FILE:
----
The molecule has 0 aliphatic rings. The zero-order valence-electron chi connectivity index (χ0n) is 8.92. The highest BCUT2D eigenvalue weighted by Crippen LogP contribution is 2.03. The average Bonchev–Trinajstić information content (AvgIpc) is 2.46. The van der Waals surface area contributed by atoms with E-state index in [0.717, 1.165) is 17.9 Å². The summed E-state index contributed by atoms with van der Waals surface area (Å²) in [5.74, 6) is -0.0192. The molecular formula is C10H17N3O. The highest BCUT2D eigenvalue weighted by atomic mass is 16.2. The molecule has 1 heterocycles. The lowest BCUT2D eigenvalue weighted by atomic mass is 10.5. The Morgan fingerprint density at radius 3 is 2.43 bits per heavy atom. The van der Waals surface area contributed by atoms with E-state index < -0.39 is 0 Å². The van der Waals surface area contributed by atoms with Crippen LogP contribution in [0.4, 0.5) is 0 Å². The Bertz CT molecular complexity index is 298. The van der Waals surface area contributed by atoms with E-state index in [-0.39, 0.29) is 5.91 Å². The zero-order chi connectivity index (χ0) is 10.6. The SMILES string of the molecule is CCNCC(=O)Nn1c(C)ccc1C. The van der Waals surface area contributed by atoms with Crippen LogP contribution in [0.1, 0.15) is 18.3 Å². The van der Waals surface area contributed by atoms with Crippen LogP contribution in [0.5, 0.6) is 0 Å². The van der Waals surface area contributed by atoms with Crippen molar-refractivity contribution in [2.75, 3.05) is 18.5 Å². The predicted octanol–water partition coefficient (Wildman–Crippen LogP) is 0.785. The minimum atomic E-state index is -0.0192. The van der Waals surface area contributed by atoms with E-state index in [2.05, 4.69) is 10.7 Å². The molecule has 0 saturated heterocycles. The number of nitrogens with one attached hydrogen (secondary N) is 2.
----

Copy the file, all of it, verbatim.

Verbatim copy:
The molecule has 0 aliphatic rings. The zero-order valence-electron chi connectivity index (χ0n) is 8.92. The highest BCUT2D eigenvalue weighted by Crippen LogP contribution is 2.03. The average Bonchev–Trinajstić information content (AvgIpc) is 2.46. The van der Waals surface area contributed by atoms with E-state index in [0.717, 1.165) is 17.9 Å². The summed E-state index contributed by atoms with van der Waals surface area (Å²) in [5.74, 6) is -0.0192. The molecular formula is C10H17N3O. The highest BCUT2D eigenvalue weighted by atomic mass is 16.2. The molecule has 1 heterocycles. The lowest BCUT2D eigenvalue weighted by atomic mass is 10.5. The Morgan fingerprint density at radius 3 is 2.43 bits per heavy atom. The van der Waals surface area contributed by atoms with E-state index < -0.39 is 0 Å². The van der Waals surface area contributed by atoms with Crippen LogP contribution in [0.4, 0.5) is 0 Å². The Bertz CT molecular complexity index is 298. The van der Waals surface area contributed by atoms with E-state index in [-0.39, 0.29) is 5.91 Å². The zero-order chi connectivity index (χ0) is 10.6. The SMILES string of the molecule is CCNCC(=O)Nn1c(C)ccc1C. The van der Waals surface area contributed by atoms with Crippen LogP contribution in [0.1, 0.15) is 18.3 Å². The van der Waals surface area contributed by atoms with Crippen LogP contribution in [0.5, 0.6) is 0 Å². The van der Waals surface area contributed by atoms with Crippen molar-refractivity contribution in [2.75, 3.05) is 18.5 Å². The predicted octanol–water partition coefficient (Wildman–Crippen LogP) is 0.785. The minimum atomic E-state index is -0.0192. The van der Waals surface area contributed by atoms with E-state index in [2.05, 4.69) is 10.7 Å². The molecule has 0 saturated heterocycles. The number of nitrogens with one attached hydrogen (secondary N) is 2.